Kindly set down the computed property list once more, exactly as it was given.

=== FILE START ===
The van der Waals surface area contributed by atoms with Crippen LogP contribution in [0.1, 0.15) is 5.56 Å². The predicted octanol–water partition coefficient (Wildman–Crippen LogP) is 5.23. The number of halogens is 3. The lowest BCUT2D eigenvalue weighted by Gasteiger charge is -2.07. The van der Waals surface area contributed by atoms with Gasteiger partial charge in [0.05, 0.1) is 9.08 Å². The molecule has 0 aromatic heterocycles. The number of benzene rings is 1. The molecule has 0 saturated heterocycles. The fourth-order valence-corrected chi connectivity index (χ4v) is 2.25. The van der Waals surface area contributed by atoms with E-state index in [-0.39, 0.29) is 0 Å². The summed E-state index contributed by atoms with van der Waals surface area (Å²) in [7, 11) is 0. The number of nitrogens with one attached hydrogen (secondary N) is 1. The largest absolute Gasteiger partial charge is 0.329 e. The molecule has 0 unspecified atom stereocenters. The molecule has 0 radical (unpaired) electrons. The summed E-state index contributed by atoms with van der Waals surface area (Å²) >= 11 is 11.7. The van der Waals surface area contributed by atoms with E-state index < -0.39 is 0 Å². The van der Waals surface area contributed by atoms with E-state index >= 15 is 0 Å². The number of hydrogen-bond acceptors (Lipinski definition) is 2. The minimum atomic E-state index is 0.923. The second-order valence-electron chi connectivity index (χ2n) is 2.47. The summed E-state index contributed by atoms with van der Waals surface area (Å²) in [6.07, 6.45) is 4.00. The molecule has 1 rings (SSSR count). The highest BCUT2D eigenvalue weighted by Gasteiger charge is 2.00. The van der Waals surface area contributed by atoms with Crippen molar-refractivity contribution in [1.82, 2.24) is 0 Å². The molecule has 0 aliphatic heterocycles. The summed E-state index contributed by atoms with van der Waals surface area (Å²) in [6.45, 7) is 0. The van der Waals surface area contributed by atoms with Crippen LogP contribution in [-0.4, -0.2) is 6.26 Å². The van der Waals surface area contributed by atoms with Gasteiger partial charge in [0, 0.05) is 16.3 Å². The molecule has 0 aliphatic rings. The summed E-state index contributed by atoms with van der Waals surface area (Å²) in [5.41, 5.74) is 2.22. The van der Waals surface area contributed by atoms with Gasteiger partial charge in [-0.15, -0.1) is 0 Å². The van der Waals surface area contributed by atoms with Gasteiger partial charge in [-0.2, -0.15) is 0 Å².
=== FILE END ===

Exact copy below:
The van der Waals surface area contributed by atoms with Crippen LogP contribution in [0.1, 0.15) is 5.56 Å². The predicted octanol–water partition coefficient (Wildman–Crippen LogP) is 5.23. The number of halogens is 3. The lowest BCUT2D eigenvalue weighted by Gasteiger charge is -2.07. The van der Waals surface area contributed by atoms with Gasteiger partial charge in [0.05, 0.1) is 9.08 Å². The molecule has 0 aromatic heterocycles. The number of benzene rings is 1. The molecule has 0 saturated heterocycles. The fourth-order valence-corrected chi connectivity index (χ4v) is 2.25. The van der Waals surface area contributed by atoms with E-state index in [-0.39, 0.29) is 0 Å². The summed E-state index contributed by atoms with van der Waals surface area (Å²) in [7, 11) is 0. The number of nitrogens with one attached hydrogen (secondary N) is 1. The largest absolute Gasteiger partial charge is 0.329 e. The molecule has 0 unspecified atom stereocenters. The molecule has 0 radical (unpaired) electrons. The summed E-state index contributed by atoms with van der Waals surface area (Å²) >= 11 is 11.7. The van der Waals surface area contributed by atoms with E-state index < -0.39 is 0 Å². The van der Waals surface area contributed by atoms with E-state index >= 15 is 0 Å². The number of hydrogen-bond acceptors (Lipinski definition) is 2. The minimum atomic E-state index is 0.923. The second-order valence-electron chi connectivity index (χ2n) is 2.47. The summed E-state index contributed by atoms with van der Waals surface area (Å²) in [6.07, 6.45) is 4.00. The molecule has 1 rings (SSSR count). The highest BCUT2D eigenvalue weighted by Gasteiger charge is 2.00. The van der Waals surface area contributed by atoms with Crippen molar-refractivity contribution in [1.82, 2.24) is 0 Å². The molecule has 0 aliphatic heterocycles. The summed E-state index contributed by atoms with van der Waals surface area (Å²) in [6.45, 7) is 0. The van der Waals surface area contributed by atoms with Crippen LogP contribution in [-0.4, -0.2) is 6.26 Å². The van der Waals surface area contributed by atoms with Gasteiger partial charge in [0, 0.05) is 16.3 Å². The molecule has 0 aliphatic rings. The summed E-state index contributed by atoms with van der Waals surface area (Å²) in [5.41, 5.74) is 2.22. The van der Waals surface area contributed by atoms with Gasteiger partial charge in [-0.15, -0.1) is 0 Å². The van der Waals surface area contributed by atoms with Gasteiger partial charge in [-0.2, -0.15) is 0 Å².